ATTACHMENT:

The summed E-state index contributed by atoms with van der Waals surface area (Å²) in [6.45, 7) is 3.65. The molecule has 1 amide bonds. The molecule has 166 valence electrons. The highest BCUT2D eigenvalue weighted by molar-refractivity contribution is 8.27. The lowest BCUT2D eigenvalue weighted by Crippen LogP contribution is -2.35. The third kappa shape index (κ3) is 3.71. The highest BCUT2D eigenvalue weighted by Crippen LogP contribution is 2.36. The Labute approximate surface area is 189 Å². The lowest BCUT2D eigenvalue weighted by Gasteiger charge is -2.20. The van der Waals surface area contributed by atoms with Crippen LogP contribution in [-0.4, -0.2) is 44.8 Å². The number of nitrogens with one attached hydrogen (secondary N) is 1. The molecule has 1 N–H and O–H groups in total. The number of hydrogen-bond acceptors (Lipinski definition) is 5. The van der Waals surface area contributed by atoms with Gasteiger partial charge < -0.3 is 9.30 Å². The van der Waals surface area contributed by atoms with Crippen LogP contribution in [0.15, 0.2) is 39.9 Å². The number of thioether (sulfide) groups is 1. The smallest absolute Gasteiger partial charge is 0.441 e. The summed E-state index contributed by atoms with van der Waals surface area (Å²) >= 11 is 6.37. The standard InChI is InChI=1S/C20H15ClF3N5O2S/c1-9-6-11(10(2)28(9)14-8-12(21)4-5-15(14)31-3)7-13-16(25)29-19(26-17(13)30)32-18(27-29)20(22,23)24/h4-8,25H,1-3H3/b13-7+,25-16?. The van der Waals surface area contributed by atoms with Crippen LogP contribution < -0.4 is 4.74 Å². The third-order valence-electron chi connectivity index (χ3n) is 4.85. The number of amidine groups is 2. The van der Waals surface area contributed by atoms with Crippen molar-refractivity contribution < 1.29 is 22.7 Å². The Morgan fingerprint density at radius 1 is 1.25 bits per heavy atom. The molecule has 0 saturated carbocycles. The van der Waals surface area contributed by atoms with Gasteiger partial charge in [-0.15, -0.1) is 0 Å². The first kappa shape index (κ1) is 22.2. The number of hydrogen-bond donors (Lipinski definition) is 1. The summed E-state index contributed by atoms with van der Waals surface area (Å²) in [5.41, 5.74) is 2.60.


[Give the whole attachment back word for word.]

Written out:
The summed E-state index contributed by atoms with van der Waals surface area (Å²) in [6.45, 7) is 3.65. The molecule has 1 amide bonds. The molecule has 166 valence electrons. The highest BCUT2D eigenvalue weighted by molar-refractivity contribution is 8.27. The lowest BCUT2D eigenvalue weighted by Crippen LogP contribution is -2.35. The third kappa shape index (κ3) is 3.71. The highest BCUT2D eigenvalue weighted by Crippen LogP contribution is 2.36. The Labute approximate surface area is 189 Å². The lowest BCUT2D eigenvalue weighted by Gasteiger charge is -2.20. The van der Waals surface area contributed by atoms with Crippen LogP contribution in [-0.4, -0.2) is 44.8 Å². The number of nitrogens with one attached hydrogen (secondary N) is 1. The molecule has 1 N–H and O–H groups in total. The number of hydrogen-bond acceptors (Lipinski definition) is 5. The van der Waals surface area contributed by atoms with Gasteiger partial charge < -0.3 is 9.30 Å². The van der Waals surface area contributed by atoms with Crippen LogP contribution in [0.15, 0.2) is 39.9 Å². The number of thioether (sulfide) groups is 1. The smallest absolute Gasteiger partial charge is 0.441 e. The summed E-state index contributed by atoms with van der Waals surface area (Å²) >= 11 is 6.37. The standard InChI is InChI=1S/C20H15ClF3N5O2S/c1-9-6-11(10(2)28(9)14-8-12(21)4-5-15(14)31-3)7-13-16(25)29-19(26-17(13)30)32-18(27-29)20(22,23)24/h4-8,25H,1-3H3/b13-7+,25-16?. The van der Waals surface area contributed by atoms with Crippen LogP contribution < -0.4 is 4.74 Å². The third-order valence-electron chi connectivity index (χ3n) is 4.85. The number of amidine groups is 2. The van der Waals surface area contributed by atoms with Crippen molar-refractivity contribution < 1.29 is 22.7 Å². The Morgan fingerprint density at radius 1 is 1.25 bits per heavy atom. The molecule has 0 saturated carbocycles. The van der Waals surface area contributed by atoms with Gasteiger partial charge in [-0.15, -0.1) is 0 Å². The first kappa shape index (κ1) is 22.2. The number of hydrogen-bond donors (Lipinski definition) is 1. The summed E-state index contributed by atoms with van der Waals surface area (Å²) in [5.41, 5.74) is 2.60.